I’m often against changes in my technological style that reflect laziness and cosmetic fancifulness. I was once asked about why my laptop didn’t have the “groovy” pictures or stickers on it. In my thinking, machines aren’t suppose to be cute, they are supposed to be operational utilities. I’ve grown to cringe everyday I watch the “cool kids” update their facebook status with what “Training” magazine’s writer, Joe Campbell refers to as “accessorized supercomputers” in his article entitled,”Dawn of the Social Cyborg”(September/October 2011). As the writers of that article muse the necesssary learning adaptions to successfully “evolve” with teenagers(the social cyborgs) that are spending more and more time in a mediated social sphere, I question where Blacks will fit into all of this.
“Social Cyborgs have adapted their learning to take advantage of this rich environment. They research problems by leveraging the social networks and information resources available to them in the network…We are, in a sense, the last generation of Neanderthals, living in a world that relies on old learning strategies that have served us well, but that are increasingly irrelevant to the new generation of learners we support . ”
“Dawn of the Social Cyborg”, Training Magazine, September/October 2011
While looking for design inspiration for the commenting section of Asylum, I posed the question in Asylum timeline,”who has the best designed commenting section?” I suppose the bulk of my readers there aren’t into web site critique because I received no answers. I then furthered my disappointment by asking about the branding of five Black companies or corporations. I,my Self, lacked the knowledge to truly expound on that thought, which of course, in many ways, is why I asked, right? I had enough of an eye for design to critique stellar branding, yet I was unable to think of five Black companies that I’d say utilized it.
I went on a research kick by flipping through Black Enterprise magazine. I just knew that Black Enterprise magazine would fulfill my needs. I got to about page 40 and noticed an interesting trend: most of the advertising, a company’s prime method of displaying branding, were of White companies. In the first edition, a November 2011 copy, there was Buick, Proctor and Gamble(who now have adopted the uberlame attempt to be modern name of “P & G”), Aetna, Smirnoff, Ford, Lowe’s, Nationwide(they are on our side,right?), Heineken(who didn’t even see fit to show a Black model or personality in the advertisement), Marriott, and Mass Mutual. In the first magazine, out of 34 full page advertisements and banner ads, only zero were of Black companies or corporations. Yes, in Black Enterprise magazine, a substantial zero Black enterprises are advertising. I thought my research would be skewed some by perusing more editions of the magazine. My hypothesis was grossly wanting.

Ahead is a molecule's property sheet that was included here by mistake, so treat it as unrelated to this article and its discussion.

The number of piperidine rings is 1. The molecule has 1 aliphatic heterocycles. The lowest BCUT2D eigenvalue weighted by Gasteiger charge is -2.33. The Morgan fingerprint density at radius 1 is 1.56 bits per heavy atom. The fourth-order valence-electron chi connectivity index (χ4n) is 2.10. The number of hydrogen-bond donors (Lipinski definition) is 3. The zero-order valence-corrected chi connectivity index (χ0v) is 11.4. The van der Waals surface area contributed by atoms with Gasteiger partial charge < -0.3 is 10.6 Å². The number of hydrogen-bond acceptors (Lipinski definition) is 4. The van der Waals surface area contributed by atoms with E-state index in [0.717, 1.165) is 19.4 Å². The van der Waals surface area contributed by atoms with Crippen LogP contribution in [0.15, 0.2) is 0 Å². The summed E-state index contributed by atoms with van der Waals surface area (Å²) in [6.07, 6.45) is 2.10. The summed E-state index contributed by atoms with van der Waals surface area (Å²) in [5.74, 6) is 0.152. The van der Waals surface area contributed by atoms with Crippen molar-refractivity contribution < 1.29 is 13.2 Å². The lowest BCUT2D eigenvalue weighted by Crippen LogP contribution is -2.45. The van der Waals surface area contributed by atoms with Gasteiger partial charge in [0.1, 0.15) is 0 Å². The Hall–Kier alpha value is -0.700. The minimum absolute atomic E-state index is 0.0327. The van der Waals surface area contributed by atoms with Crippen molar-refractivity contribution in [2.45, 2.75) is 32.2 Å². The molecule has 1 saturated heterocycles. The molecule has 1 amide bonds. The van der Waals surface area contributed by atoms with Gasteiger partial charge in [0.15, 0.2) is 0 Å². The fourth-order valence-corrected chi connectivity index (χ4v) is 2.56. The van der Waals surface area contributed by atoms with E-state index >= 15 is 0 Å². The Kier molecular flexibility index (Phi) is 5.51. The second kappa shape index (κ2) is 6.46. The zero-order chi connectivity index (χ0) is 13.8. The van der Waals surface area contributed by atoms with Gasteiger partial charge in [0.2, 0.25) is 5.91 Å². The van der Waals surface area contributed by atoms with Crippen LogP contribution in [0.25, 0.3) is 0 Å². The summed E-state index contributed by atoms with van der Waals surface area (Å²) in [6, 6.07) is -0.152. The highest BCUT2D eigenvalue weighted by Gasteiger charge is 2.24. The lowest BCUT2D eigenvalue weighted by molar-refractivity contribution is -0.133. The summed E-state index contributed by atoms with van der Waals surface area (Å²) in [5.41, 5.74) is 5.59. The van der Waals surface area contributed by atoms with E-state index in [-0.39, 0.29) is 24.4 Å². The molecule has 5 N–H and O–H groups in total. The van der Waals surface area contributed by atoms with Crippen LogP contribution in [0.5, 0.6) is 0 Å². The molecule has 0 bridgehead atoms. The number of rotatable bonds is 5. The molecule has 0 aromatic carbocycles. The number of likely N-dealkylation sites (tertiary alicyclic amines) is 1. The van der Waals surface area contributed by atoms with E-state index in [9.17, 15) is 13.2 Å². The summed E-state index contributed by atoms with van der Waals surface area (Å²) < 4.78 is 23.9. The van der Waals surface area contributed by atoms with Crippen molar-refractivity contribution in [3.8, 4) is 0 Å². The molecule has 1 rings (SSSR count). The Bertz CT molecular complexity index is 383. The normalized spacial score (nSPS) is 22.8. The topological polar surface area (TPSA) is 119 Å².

Although I was happy to see Kevin Hart’s smiling arse, I mean face, in the same Ford advertisement from the first magazine I analyzed, I was not pleased(actually this time) by the consistent lack of Black enterprises being represented. Ralph Lauren, like Heineken, didn’t even bother to cater to the audience by at least throwing a Black face in their advertisement. I suppose, I should be honored to find the Central Intelligence Agency using Black Enterprise magazine to recruit future employs(I guess they still need “ebonics” speakers…). I was only slightly as displeased by that as I was for the fact that Paul Masson is a regular advertising company with Black Enterprise magazine(Ah! You bourgeois cats drinking “Paul”, huh? I blame Atlanta…). This time a grand tally of zero out of 35 full page or banner advertisements were of Black businesses.
Only because I spent more money than I’ll ever pay back for this universal energy forsaken Media Communications degree, and I’m slightly meticulous about what I write about the works of others, I went through a third copy of the Black Enterprise. Yes, I was actually still hopeful, the optimistic chap that I can be. No, Ralph Lauren still didn’t feel it in their marketing strategy to consider using a Black man for their “Black Label.” Out of thirty-two full page or banner advertisements, only zero would register as marketing for a Black enterprise in Black Enterprise(I love typing that, well, I hate it, but…you know what I mean…).
So, I considered the notions and paranoia of corporate trainers that labeled them Selves, “neanderthals.” Not even just “neanderthals,” but neanderthals at the brink of extinction. This extinction due to the inability to adapt to a changing marketplace coupled with an alteration in the learning practices of its young. If these guys think they are having extinction problems, and our analysis and reporters of Black enterprises depends on them for financial sustenance, what does that say about the position Blacks find them Selves in?
I can only hope that we are keeping up. I find it difficult to believe that when I can’t even depend on Black Enterprise magazine for inspiration on the branding of Black enterprises. How does the grafitti that influences Ecko and LRG, two major market players of urban fashion which are both owned by white personages, impact the design of Black logos and naming conventions? I’m just a design guy looking to improve his web presentation and offline marketing material that happens to want to utilize a classic Black in America approach, but I can’t seem to find a Black company that is utilizing it in a fashion worthy of theft. What are the young Black designers that aren’t from the urban or core Black cultural centers pulling their inspiration from? If I am asking these questions, I can only imagine what the Black engineers with a dedication to the community’s existence are asking them Selves.
I guess we can all get corporate jobs from the white folks that think they are on the brink of annihilation from their skateboarding, facebook status updating kids. Geez…